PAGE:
Katherine recoiled at the grim description. “And you think one of these creatures has bitten me?”


“Quite possibly. When someone is bitten, but not killed, they develop some of the characteristics of the vampire too, such as an aversion to sunlight and anything related to the church – in particular crosses and holy water.” He let the last point hang a moment just to make sure she got what he was hinting at. “They also become infected by the vampire’s blood lust. Once the sun goes down they will feel the uncontrollable urge to drink blood too, though they rarely remember this.”


“But I don’t remember being bitten either,” pointed out Katherine.


“As I said a side-effect is the selective loss of memory. There are also some other side-effects I’ve read about, to do with … um … increased sexual desires.”


Katherine shook her head, unwilling to accept it and certainly not about to discuss her sexual habits with the friar. “This is preposterous! It’s some sort of ghost story to scare children!”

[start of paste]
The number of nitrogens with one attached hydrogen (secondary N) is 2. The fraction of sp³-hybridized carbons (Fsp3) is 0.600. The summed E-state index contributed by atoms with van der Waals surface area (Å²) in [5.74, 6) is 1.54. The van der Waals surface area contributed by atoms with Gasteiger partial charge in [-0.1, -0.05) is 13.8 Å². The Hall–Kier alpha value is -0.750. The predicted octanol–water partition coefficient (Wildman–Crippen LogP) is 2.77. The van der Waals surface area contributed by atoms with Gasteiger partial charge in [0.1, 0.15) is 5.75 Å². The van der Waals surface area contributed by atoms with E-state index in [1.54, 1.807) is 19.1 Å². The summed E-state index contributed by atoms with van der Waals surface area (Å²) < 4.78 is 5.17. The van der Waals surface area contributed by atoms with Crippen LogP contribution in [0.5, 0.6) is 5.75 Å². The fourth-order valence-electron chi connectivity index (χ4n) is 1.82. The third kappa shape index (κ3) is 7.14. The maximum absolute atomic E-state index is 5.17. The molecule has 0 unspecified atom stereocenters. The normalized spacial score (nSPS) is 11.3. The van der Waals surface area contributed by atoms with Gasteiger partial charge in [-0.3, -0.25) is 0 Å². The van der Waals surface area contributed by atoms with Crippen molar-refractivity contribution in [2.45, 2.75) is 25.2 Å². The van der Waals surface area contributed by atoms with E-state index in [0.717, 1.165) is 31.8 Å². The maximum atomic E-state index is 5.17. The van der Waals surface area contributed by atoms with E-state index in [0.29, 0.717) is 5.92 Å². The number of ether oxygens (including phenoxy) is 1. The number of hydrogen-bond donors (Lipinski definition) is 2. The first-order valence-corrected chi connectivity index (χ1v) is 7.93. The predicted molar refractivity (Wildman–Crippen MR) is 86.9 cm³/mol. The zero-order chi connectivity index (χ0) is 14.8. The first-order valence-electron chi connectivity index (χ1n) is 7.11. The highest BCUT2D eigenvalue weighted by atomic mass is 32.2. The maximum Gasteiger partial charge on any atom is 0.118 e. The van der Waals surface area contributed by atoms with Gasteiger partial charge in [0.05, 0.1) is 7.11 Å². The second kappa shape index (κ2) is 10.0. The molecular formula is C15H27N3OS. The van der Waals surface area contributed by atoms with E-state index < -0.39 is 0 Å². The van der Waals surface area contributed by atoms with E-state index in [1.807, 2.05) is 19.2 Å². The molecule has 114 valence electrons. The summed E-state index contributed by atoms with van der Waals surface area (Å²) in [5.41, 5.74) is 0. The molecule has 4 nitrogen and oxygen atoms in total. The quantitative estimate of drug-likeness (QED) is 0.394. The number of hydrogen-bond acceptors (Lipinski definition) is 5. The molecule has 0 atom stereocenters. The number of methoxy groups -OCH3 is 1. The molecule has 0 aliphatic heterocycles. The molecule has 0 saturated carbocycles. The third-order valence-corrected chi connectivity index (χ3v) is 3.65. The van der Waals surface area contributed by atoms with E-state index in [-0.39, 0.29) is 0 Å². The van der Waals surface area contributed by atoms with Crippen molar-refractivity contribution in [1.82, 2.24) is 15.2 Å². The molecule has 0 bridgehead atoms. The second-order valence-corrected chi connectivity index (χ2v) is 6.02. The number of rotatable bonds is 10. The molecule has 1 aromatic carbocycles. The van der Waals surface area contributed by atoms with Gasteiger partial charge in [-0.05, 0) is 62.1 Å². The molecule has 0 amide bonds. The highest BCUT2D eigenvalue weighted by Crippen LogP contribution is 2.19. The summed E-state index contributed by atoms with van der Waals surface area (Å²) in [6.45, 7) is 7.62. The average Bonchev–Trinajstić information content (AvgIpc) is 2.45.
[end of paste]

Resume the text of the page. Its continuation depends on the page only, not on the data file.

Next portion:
The friar grabbed her hand and turned it over to show her the back of it. “And is that preposterous too? It really was just water I threw on you.”


Katherine sighed. It all sounded so unlikely, but then so did spirit planes, dragons and witches and she’d encountered all of those in the last couple of years. “Say I do believe you, is there something I can do to cure the infection?”


“You have to destroy the source of it. You have to find the leader of the vampire coven that bit you and kill it.”


“Didn’t you just say a vampire was already dead?”


“Yes, but they can be destroyed by staking them through the heart and cutting their head off.”


“Oh, easy then,” said Katherine sarcastically.


“Not to mention they possess superhuman strength and speed,” added the friar.


“You’re not really encouraging me here,” pointed out Katherine. “And if I don’t do this, what happens to me then?”


“Then eventually the infection will consume you, you’ll become a monster intent on only one thing – blood.”


“Then I better find this vampire,” Katherine said grimly.


“In order to do that we need to work out how and where it happened,” noted the friar. “Have you been out alone anywhere recently?”